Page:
Sometimes I think I should just stop killing myself multi-blogging and retweet Graham Cluley’s blog URLs. Like this one.

The web site he talks about (PleaseRobMe, not the Sophos blog) “…mashes together content from Foursquare and Twitter, providing an easy way for potential burglars and stalkers to find out where you are supping your cappuccino, and when you may have left your home empty…”

In fact, what the site has been doing  is auto-grabbing publicly available data from such sites and putting it all in one place, with the intention of highlighting the risk of giving away information that burglars and stalkers would find useful about your movements. Sadly, this makes it more of a miscreant-friendly resource than one useful to potential victims, since those victims-in-waiting are not very likely to come across the site.

Graham comments that it will be interesting to see if FourSquare and Twitter try to stop PleaseRobMe snarfing the data from them. We already have part of the answer to that: Mikko Hypponen reported about three hours ago that Twitter had suspended the @pleaserobme account.

There’s been a series of infomercials on UK TV recently in which “members of the public” try to interest thieves and burglars in robbing them, and a while ago there was a “reality” show in which an ex-burglar broke into people’s homes (with permission) and then lectured them on what they should have done to prevent it.

There’s would be a certain felicitous and felonious irony if PleaseRobMe were to get accused of having stolen part of their idea from these sources. 😉 In fact, though, the site is Dutch, according to the BBC, so probably not. The Beeb does cite some good advice from Charity Crimestoppers.

“Details posted online are available for the world to see; you wouldn’t hang a sign on your door saying you’re out, so why would you post it online?”

David Harley 

The Internet Book of the Dead (pointer)

I’ve just put up an article at ESET’s blog page that you might find interesting. In fact, if I wasn’t desperately trying to clear a backlog of stuff so that I can take a couple of days off, I’d have posted more on the topic here, but I am desperate, so here’s a simple pointer instead.


It’s basically a mock-up of an interview for the BBC that unfortunately didn’t take place, concerning the way your data outlive you.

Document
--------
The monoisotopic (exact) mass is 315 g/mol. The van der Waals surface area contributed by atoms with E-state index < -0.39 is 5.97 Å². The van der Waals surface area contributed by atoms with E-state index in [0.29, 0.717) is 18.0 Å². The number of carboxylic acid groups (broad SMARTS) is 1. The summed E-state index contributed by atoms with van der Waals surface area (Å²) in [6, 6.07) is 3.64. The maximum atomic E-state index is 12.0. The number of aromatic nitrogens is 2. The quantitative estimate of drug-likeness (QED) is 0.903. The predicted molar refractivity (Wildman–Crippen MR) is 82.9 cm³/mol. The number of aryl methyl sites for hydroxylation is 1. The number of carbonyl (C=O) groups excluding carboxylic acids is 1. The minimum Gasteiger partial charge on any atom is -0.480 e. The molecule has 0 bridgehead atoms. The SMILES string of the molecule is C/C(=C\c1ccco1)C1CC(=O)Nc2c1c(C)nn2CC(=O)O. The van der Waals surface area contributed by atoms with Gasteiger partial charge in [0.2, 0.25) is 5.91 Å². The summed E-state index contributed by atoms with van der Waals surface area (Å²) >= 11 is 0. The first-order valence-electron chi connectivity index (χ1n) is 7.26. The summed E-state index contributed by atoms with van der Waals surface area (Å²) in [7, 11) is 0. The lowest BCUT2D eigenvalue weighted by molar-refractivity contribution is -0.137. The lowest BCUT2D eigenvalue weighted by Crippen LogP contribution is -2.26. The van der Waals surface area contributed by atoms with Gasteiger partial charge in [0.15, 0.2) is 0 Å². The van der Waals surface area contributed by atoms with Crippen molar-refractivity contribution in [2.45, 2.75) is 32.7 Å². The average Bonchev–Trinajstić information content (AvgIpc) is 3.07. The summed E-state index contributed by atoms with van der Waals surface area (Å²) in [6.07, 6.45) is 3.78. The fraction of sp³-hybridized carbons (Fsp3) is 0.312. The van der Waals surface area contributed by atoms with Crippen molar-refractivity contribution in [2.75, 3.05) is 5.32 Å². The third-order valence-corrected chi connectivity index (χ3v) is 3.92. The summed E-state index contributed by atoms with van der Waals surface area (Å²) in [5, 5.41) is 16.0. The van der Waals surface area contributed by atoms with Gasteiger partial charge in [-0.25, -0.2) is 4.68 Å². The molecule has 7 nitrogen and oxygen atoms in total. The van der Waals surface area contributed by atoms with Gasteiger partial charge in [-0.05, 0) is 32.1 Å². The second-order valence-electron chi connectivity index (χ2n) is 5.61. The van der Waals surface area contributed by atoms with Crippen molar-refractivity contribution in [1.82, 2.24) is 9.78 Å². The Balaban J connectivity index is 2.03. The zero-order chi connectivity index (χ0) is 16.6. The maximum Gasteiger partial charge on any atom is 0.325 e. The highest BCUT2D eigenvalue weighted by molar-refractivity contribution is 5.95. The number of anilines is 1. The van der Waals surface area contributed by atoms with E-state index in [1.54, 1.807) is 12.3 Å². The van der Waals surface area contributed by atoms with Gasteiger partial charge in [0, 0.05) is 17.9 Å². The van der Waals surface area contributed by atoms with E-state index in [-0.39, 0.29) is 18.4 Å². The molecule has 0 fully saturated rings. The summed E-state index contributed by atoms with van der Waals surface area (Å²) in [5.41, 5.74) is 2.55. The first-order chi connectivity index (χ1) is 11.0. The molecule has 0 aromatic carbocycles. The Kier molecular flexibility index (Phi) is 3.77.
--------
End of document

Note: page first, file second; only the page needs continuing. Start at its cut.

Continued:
Chief Operations Officer, AVIEN
Director of Malware Intelligence, ESET

Also blogging at:

Now We Are 60-something

One of the joys of being over 60 (along with being able to travel free on buses I don’t have time to wait for, being written off as a bloodsucking pensioner by Gordon Ramsay, and humiliations like being offered seats on trains by heavily pregnant women unsure as to whether I’m likely to survive until Earl’s Court), is being patronised by people who haven’t been alive for as long as I’ve been working in IT.

Actually, 50-year-olds don’t have it much better: a publisher in the UK called Babani has a range of books on IT-related subjects like the Internet Guide for the Older Generation “Especially written for the Over 50s…It is written in plain English and avoids technical jargon wherever possible.” Perhaps it was written by the child in a cellphone shop in Reading who offered to show me how to change the battery in the mobile phone I was in the process of buying, since “even he” found it a bit challenging. Perhaps I shouldn’t have hit him with my work Blackberry: it hasn’t worked quite so well since.

Anyway, thanks to Corrine for directing my attention to this gem, telling me all about a “New PC developed specifically for the over 60’s” which apparently has just six clickable buttons (that sounds good, because it’ll give me a few fingers left over to count the hours till nurse brings my tea and biscuits), is based on Linux (this isn’t Grannyx, at last, is it?) and seventeen video tutorials introduced by Valerie Singleton.

Val was apparently born in 1937, which makes her even older than I am, and used to be one of the presenters of a BBC programme called Blue Peter, but has, it seems, recently moved on to talking down to those of us who’ve now attained our second childhood.

She explained to the BBC news that she doesn’t think that people understand computers.

“I’ve been using a computer for quite some time and I don’t understand everything,” she said.

“Every time I learn a new thing to do on my computer I have to write it down so that I can remember it.”

So I guess using a text editor or word processor isn’t one of the things she’s learned to do yet. Unless she had a senior moment and lost that particular piece of paper.

Hmm. Looking round my own office, maybe I shouldn’t be the first to cast that particular stone.

David Harley